Emergency Preparedness, Emerging Issues in Security, Policies and Training

We’ve Updated the Legend for Our Interactive Map of COVID-19 Cases

The COVID-19 outbreak is at top of mind for security professionals nationwide. Keep up with the current number of cases in your state with our recently updated interactive map, updated twice a week by our sister publication, the EHS Daily Advisor—read on for how this map has evolved over the past year, plus additional resources for security professionals.

Our interactive map of COVID-19 cases originally launched on March 16, 2020, and after some frequent adjustments in the first few weeks of the pandemic, on April 7 we finally settled on a range that we thought would cover a worst-case scenario—with our darkest purple color denoting a state with 20,000 or more cases.

To put that in perspective, if this original legend were still in use as of February 2021, Vermont would be the only state not purple. For additional context, the below animation shows how our original interactive map developed between April 7 and August 7.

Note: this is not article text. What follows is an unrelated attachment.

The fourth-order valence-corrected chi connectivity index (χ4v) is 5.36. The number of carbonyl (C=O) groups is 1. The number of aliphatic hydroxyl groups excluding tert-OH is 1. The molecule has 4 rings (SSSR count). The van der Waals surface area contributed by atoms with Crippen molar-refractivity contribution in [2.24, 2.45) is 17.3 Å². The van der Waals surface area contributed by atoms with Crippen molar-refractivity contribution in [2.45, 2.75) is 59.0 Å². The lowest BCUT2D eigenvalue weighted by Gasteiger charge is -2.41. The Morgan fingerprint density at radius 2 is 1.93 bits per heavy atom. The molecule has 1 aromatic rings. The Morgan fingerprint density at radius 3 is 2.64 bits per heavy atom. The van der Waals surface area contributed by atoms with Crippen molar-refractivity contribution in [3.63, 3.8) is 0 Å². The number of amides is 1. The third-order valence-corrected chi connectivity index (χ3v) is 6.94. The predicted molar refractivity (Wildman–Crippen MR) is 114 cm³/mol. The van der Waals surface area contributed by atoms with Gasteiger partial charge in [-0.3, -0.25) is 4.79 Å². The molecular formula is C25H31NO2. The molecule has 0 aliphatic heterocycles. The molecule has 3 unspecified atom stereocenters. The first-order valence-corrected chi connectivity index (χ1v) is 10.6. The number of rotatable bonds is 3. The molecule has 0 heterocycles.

However, even an uppermost range of over 200,000 cases would prove to be insufficient. The second animation below shows how our revised map developed between August 12, 2020, and January 31, 2021.

Our new map below (released on February 4, 2021) has yet again increased the numbers within the legend tenfold, with the lowest range set at 50,000 or fewer cases and the highest at over 2,000,000 cases.

These numbers are staggering. And while there are new glimmers of hope in the form of a COVID-19 vaccine and stronger OSHA guidance that proactively seeks to address the health and safety threat posed by the pandemic, it will be a long time before we return to some semblance of what we remember as “normal.”

In the meantime, it’s important for security professionals to consult reliable resources; here is a short list to help.

Check back here for updates to this map on Mondays and Thursdays until at least mid-March 2021, when we will revisit whether to continue our own updates as we approach this project’s one-year anniversary; note the time stamp in the graphic that indicates when the map was last updated. For more frequent and detailed updates for your area and worldwide, visit our map’s data source, the Johns Hopkins University & Medicine Coronavirus Resource Center.

Thank you, and stay safe!



Data source: Johns Hopkins University & Medicine’s Coronavirus Resource Center, which pulls data from WHO, CDC, ECDC, NHC, DXY, and local media reports